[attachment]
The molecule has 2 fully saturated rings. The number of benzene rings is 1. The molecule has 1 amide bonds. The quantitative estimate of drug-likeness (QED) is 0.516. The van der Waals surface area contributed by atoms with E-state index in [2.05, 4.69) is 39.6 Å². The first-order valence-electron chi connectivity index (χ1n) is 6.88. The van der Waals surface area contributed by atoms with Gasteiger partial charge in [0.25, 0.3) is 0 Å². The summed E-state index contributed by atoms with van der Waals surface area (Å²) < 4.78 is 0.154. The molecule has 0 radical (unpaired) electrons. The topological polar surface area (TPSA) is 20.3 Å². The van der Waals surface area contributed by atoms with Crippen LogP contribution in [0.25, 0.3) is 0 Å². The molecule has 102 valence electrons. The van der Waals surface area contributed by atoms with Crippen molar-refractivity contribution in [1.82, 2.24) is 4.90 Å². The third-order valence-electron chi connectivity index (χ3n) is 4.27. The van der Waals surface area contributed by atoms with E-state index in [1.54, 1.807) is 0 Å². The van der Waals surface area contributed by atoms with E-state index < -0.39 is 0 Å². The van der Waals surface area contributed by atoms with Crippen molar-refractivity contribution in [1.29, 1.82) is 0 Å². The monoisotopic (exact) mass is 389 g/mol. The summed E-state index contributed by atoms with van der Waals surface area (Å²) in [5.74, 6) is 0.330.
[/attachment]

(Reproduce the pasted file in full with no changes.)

The molecule has 2 fully saturated rings. The number of benzene rings is 1. The molecule has 1 amide bonds. The quantitative estimate of drug-likeness (QED) is 0.516. The van der Waals surface area contributed by atoms with E-state index in [2.05, 4.69) is 39.6 Å². The first-order valence-electron chi connectivity index (χ1n) is 6.88. The van der Waals surface area contributed by atoms with Gasteiger partial charge in [0.25, 0.3) is 0 Å². The summed E-state index contributed by atoms with van der Waals surface area (Å²) < 4.78 is 0.154. The molecule has 0 radical (unpaired) electrons. The topological polar surface area (TPSA) is 20.3 Å². The van der Waals surface area contributed by atoms with Crippen LogP contribution in [0.25, 0.3) is 0 Å². The molecule has 102 valence electrons. The van der Waals surface area contributed by atoms with Crippen molar-refractivity contribution in [1.82, 2.24) is 4.90 Å². The third-order valence-electron chi connectivity index (χ3n) is 4.27. The van der Waals surface area contributed by atoms with E-state index in [1.54, 1.807) is 0 Å². The van der Waals surface area contributed by atoms with E-state index < -0.39 is 0 Å². The van der Waals surface area contributed by atoms with Crippen molar-refractivity contribution in [1.29, 1.82) is 0 Å². The monoisotopic (exact) mass is 389 g/mol. The summed E-state index contributed by atoms with van der Waals surface area (Å²) in [5.74, 6) is 0.330.